Here are two simple chant hymns: Regina Caeli and Adoro te Devote. Don’t let the Latin scare you, as these famous hymns can be sung in any language. They are easy to learn, catchy, and have been sung by Catholics throughout the world for centuries.
Regina Caeli – sung by the Gloria Singers in Latin and in English
Adoro te Devote – sung in English
12. With regard to compositions of liturgical music, I make my own the “general rule” that St Pius X formulated in these words: “The more closely a composition for church approaches in its movement, inspiration and savour the Gregorian melodic form, the more sacred and liturgical it becomes; and the more out of harmony it is with that supreme model, the less worthy it is of the temple”. It is not, of course, a question of imitating Gregorian chant but rather of ensuring that new compositions are imbued with the same spirit that inspired and little by little came to shape it. – Saint John Paul II Chirograph for the Centenary of Tra le sollecitudini 2003
What I mean by “sound Catholic” is that the Roman Rite has its own sounds and sights. Just as Eastern Rite Catholics, Jews, Muslims and all religions have various sounds and sights that distinguish their liturgies, so does the Roman Rite have its own treasury of songs and rubrics. In this sense, to “sound Catholic” means to sing from the Roman Rite ritual books and to draw inspiration from the Gregorian melodic form.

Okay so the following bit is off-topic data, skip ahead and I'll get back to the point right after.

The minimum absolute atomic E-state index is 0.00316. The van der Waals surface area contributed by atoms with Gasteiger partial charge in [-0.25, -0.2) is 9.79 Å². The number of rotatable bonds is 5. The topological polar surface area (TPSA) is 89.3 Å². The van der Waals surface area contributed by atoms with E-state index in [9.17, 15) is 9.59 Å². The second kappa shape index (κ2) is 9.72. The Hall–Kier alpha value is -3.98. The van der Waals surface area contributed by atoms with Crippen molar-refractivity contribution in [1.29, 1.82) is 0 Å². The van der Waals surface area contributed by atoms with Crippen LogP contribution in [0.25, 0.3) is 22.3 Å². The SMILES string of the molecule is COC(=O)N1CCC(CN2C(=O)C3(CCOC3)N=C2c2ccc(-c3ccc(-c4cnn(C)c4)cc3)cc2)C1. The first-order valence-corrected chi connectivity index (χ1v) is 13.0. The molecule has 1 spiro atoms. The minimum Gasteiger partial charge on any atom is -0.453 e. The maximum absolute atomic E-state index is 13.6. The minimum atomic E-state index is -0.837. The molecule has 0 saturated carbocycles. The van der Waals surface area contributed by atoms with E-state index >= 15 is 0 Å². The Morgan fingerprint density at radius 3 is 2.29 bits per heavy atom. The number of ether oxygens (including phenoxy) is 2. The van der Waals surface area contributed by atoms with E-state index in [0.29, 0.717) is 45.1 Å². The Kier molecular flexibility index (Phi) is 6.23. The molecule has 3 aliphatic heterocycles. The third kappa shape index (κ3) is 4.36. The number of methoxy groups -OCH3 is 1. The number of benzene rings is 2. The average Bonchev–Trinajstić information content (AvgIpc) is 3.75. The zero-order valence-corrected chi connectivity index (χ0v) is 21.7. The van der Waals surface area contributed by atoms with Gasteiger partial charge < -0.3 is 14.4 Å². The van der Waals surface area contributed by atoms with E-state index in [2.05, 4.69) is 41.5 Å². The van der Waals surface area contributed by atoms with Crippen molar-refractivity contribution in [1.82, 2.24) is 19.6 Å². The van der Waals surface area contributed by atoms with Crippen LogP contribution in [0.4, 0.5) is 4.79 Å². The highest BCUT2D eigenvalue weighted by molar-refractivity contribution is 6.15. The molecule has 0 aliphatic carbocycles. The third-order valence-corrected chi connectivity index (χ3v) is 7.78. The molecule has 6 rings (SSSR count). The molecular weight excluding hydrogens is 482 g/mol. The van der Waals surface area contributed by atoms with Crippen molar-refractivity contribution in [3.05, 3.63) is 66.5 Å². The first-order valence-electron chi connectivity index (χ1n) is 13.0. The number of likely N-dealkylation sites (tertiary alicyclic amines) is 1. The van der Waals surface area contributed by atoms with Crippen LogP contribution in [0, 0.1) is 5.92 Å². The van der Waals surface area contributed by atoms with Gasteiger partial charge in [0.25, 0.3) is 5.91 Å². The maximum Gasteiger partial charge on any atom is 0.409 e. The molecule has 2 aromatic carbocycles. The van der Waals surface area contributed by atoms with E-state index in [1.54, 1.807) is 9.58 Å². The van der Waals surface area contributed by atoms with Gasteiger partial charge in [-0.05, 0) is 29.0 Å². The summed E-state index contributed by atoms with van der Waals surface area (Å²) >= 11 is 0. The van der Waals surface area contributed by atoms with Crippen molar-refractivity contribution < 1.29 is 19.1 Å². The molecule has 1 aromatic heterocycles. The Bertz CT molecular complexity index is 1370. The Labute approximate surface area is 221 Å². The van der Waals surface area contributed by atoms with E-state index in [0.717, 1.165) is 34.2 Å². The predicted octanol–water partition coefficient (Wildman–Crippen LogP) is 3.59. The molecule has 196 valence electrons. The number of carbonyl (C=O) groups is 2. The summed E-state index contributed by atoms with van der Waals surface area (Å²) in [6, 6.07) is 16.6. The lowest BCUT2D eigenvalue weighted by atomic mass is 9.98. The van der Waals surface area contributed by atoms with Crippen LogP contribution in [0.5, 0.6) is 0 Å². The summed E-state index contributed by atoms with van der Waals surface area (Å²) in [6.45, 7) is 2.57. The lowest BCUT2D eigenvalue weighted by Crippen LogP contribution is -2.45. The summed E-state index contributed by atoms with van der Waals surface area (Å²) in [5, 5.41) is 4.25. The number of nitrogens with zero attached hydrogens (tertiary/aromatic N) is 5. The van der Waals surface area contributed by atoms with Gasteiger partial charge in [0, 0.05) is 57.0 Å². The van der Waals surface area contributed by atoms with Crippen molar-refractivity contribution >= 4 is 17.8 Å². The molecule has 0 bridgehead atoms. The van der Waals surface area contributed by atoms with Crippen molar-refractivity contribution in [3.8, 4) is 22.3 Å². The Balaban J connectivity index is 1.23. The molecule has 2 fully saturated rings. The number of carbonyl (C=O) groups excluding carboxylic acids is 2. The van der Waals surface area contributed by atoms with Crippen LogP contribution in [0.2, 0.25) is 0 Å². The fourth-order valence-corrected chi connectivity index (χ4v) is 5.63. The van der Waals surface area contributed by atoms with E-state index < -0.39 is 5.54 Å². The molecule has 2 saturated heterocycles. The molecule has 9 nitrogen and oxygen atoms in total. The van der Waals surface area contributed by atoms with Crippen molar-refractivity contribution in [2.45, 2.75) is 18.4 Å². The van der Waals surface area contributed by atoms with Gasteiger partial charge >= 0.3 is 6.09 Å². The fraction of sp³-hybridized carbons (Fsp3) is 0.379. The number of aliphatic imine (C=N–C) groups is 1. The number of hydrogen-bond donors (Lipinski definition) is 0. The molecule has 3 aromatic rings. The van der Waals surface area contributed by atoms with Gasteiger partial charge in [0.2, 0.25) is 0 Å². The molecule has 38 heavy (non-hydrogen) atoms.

Musicians can find all they need to sing for Mass in the Roman Gradual. Revised following the second Vatican Council, this book contains the official music for the Roman rite: a complete set of chants for every Sunday and Feast day. It also contains numerous Mass settings. Add some polyphony and you are all set.
However, the best resource for those just starting out is The Parish Book of Chant.
WARNING: singing chant and polyphony is one of the most rewarding and challenging endeavors you can pursue.
REMINDER: Jesus sang. – Mark 14:26 – Be courageous for Jesus!
Praise God and SING like a CATHOLIC!